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DA won't charge SJ cop in fake arrest case

October 22, 2010 7:36:51 AM PDT
In the South Bay, the district attorney has made a decision about whether to prosecute a San Jose police officer who pulled a scared straight stunt on a teenaged neighbor. The incident was captured on smartphone video and shown around the country. This nationally publicized case turned into a debate of a parenting lesson versus abuse of police power.

In the eyes of the Santa Clara County District Attorney's Office, the San Jose officer did not violate the law when he handcuffed and took into temporary custody a 15-year-old boy, who he learned had had sex with the officer's 14-year-old stepdaughter.

Part of the alleged fake arrest was secretly recorded on cell phone video by the boy's father. During the August 30 confrontation, the motorcycle officer showed up in uniform at the end of his shift.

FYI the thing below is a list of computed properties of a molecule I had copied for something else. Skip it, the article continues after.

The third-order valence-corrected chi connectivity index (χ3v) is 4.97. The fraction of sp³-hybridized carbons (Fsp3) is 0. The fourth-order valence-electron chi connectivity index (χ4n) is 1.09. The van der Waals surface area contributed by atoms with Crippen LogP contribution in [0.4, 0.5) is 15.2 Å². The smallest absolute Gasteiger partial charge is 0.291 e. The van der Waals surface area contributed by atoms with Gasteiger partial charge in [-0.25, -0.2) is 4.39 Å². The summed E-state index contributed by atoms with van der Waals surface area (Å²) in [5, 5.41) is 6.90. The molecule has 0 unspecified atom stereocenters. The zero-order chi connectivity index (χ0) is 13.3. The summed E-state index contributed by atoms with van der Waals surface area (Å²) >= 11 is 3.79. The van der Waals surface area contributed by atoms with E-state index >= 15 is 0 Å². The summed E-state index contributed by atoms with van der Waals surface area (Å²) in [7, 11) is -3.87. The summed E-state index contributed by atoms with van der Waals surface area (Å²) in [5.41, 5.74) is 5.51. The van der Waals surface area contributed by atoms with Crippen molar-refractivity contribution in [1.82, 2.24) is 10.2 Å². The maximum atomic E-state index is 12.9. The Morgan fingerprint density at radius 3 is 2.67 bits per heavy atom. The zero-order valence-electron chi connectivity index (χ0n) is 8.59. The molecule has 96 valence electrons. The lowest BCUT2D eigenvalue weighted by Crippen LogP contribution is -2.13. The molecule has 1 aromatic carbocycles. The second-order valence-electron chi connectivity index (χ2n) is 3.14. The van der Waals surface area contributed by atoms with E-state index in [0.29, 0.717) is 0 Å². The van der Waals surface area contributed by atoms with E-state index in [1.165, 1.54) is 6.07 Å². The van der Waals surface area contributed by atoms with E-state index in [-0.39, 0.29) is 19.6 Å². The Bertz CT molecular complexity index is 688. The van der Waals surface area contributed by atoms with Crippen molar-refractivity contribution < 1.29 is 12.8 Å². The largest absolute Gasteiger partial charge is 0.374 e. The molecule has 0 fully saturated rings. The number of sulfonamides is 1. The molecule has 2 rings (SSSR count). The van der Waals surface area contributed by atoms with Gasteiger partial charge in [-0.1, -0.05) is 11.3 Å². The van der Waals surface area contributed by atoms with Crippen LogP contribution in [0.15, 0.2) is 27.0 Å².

The debate is over whether he violated the law or any department policy. The boy's parents say they thought the officer came to arrest their son and that they never gave permission to the officer to use scared straight tactics, which they say included berating and lecturing, handcuffing him, writing an arrest case card and then telling the parents he wasn't going to arrest their son after all.

After reviewing the case, the DA's office has determined that under a welfare and institutions code, the officer has the authority to take a minor into temporary custody, if there's reasonable cause to believe a criminal offense was committed; in this case, unlawful sexual intercourse. The law also allows an officer to arrest, cite or release the minor with a warning.

While the officer is not facing criminal charges, he remains on paid administrative leave. The police department is still deciding whether the officer's conduct violated any department regulations. If so, discipline could range from extra training to termination.

Meanwhile, the department is drafting a new policy that would prohibit officers from handling cases involving family members.


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